Tuesday May 19th, 2015

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World & National     

New Documents Indicate Key Hillar Claim on Emails Was NOT True
                                               

Emails published by the New York Times Monday indicate that Hillary Clinton used more than one private email address during her time as secretary of state, contradicting previous claims from the Democratic presidential contender’s office.

Multiple emails show Clinton used account “hrod17@clintonemail.com” while serving in the Obama administration as secretary of state.
Image source: Screen grab

Clinton’s attorney, David Kendall, had previously told Rep. Trey Gowdy (R-S.C.) that that particular address had not “existed during Secretary Clinton’s tenure as Secretary of State.”


Worst Day of Campaign...
'3-5 business days': Response time for media requests...
NYT: Hillary circulated Sid Blumenthal 'intelligence' memos...
Paid by Foundation, MEDIA MATTERS...
Role Blurs Lines of Politics and Business...
House committee may subpoena...
State Dept won't release Clinton e-mails until 2016...



Hillary hides from reporters as security race across Iowa at 95 MPH to dodge pursuing journalists

For reporters trying to cover the opening months of Hillary Rodham Clinton's second presidential campaign, Waterloo, Iowa might be her Waterloo.

On Monday night the Clinton camp held a private campaign party at the home of a wealthy pharmacist in the central Iowa town – a longtime Democratic Party figure – and Daily Mail Online was the only media outlet to make it to the address.

Other press outlets can't be faulted, however: Clinton's aides kept the existence of the party a secret, leaving it off of the schedule circulated to reporters who cover her events in a rotating 'pool.'

Daily Mail Online only found the location after trailing the candidate's motorcade at a distance for an 85 miles trek, at speeds reaching 95 mph.



ABC's 'secret' $105M gamble on Stephanopoulos
                 

ABC has plenty of reasons to be freaking out over the George Stephanopoulos scandal — 105 million, to be exact.

The “Good Morning America” and “This Week” anchor renewed his contract last year for $105 million, TV industry sources told The Post Monday.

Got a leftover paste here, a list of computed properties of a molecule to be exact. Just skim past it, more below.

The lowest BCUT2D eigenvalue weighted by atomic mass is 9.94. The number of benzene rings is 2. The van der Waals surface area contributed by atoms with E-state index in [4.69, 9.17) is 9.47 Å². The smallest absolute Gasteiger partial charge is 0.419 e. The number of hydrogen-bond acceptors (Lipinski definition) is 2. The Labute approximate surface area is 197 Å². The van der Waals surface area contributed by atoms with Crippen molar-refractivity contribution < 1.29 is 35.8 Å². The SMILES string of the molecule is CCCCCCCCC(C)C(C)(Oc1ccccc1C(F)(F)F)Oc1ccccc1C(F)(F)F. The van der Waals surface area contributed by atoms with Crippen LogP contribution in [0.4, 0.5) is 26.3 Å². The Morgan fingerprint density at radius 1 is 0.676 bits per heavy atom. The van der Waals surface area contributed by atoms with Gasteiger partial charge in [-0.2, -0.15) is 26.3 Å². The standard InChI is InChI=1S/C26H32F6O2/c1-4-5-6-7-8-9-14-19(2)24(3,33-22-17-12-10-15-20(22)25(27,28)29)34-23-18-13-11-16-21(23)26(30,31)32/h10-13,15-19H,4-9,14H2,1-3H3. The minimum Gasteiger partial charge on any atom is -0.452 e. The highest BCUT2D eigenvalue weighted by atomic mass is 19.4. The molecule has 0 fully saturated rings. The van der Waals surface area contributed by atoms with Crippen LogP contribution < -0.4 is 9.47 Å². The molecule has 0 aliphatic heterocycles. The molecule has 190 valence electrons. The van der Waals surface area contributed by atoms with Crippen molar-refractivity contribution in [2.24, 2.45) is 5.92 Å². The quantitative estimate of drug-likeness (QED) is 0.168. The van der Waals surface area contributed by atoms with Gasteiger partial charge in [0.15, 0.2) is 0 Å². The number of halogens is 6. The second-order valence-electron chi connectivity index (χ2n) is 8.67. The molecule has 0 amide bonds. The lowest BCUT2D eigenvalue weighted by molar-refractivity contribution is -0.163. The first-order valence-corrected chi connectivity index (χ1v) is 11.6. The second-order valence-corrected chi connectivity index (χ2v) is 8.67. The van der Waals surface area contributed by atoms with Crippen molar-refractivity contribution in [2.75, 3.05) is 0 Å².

The seven-year deal — which dwarfs the five-year, $50 million contract scored by since-suspended NBC rival Brian Williams — was supposed to keep Stephanopoulos in front of ABC’s cameras through 2021.



GOP Wants Review of Internet Governance Handover

The Obama administration’s plan to relinquish U.S. control of the Internet’s architecture to a group of international stakeholders isn’t going over well on Capitol Hill.

Republicans want to review any handover agreement, while members of both parties are saying the California nonprofit that manages the Internet’s addressing system needs to do a better job protecting American copyrights before President Barack Obama turns over control.

“Who’s going to be there when something goes wrong?” asked Rep. Joe L. Barton, a Texas Republican, at a House Energy and Commerce hearing last week. “I’ve yet to hear this vaunted multi-stakeholder process come up with an enforcement mechanism.”



Israel says Iran violated sanctions by purchasing aircraft


A senior Israeli official took a swipe at the United States on Tuesday over Iran's reported purchase of second-hand civilian aircraft, saying the acquisition violated international sanctions and went ahead despite a tip-off from Israel.

Iranian Transport Minister Abbas Akhoondi was quoted on May 11 by the Iranian Students News Agency as saying Tehran bought 15 used commercial planes in the last three months. He did not say who sold them or how they had been acquired.

A long-standing ban on the export of aircraft spare parts to Iran was eased under an interim nuclear deal between Tehran and world powers in late 2013, but the sanctions regime continues to restrict sales of planes.



Ramadi battle: IS prepares to defend seized Iraqi city

Islamic State militants are preparing to defend the Iraqi city of Ramadi, witnesses say, as Iranian-backed militiamen gather east of the city.

Residents said IS fighters had set up defensive positions and laid landmines after capturing the city on Sunday.

Militants were also going door-to-door looking for government sympathisers and throwing bodies in the Euphrates river, residents were quoted as saying.



Boehner demands Obama do-over on Islamic State war request

House Speaker John A. Boehner said Tuesday that President Obama should withdraw his current war request from Congress and “start over,” coming up with an entirely new strategy to fight the Islamic State after this weekend’s setback in Iraq.

“We don’t have a strategy,” Mr. Boehner said in calling for the do-over.

The Ohio Republican had spent much of last year demanding Mr. Obama send up a request for Congress to authorize the use of military force, known in Capitol-speak as an AUMF. But when Mr. Obama finally did send one up, it left Congress paralyzed, and no major legislative action has occurred in the three months since.



Obama-allied liberal group wants ATF-FBI merger for stricter gun laws

A liberal advocacy group with close ties to the White House is calling for the Bureau of Alcohol, Tobacco and Firearms to be merged with the FBI, saying it would lead to stricter enforcement of gun laws.

The Center for American Progress said its two-year study of the ATF found that the agency can’t keep up with the challenges of enforcing gun laws and regulating the firearms industry.

“Too often, the leadership, management, and resources lag behind the dedication of the agents,” said Arkadi Gerney, CAP senior vice president. “With 33 people murdered with guns in the United States every day, it is time to think big about how best to fulfill ATF’s mission.”



Rand Paul: 'Whatever it takes to stop' Patriot Act reauthorization


Sen. Rand Paul, R-Kentucky, said he will do "everything humanly possible" to keep the Senate from reauthorizing the Patriot Act.

The GOP presidential candidate said in an interview with CNN's Alisyn Camerota that aired Tuesday on "New Day" that he will try to filibuster a reauthorization of Section 215 of the Patriot Act, which spawned the National Security Agency's collection of millions of Americans' phone records.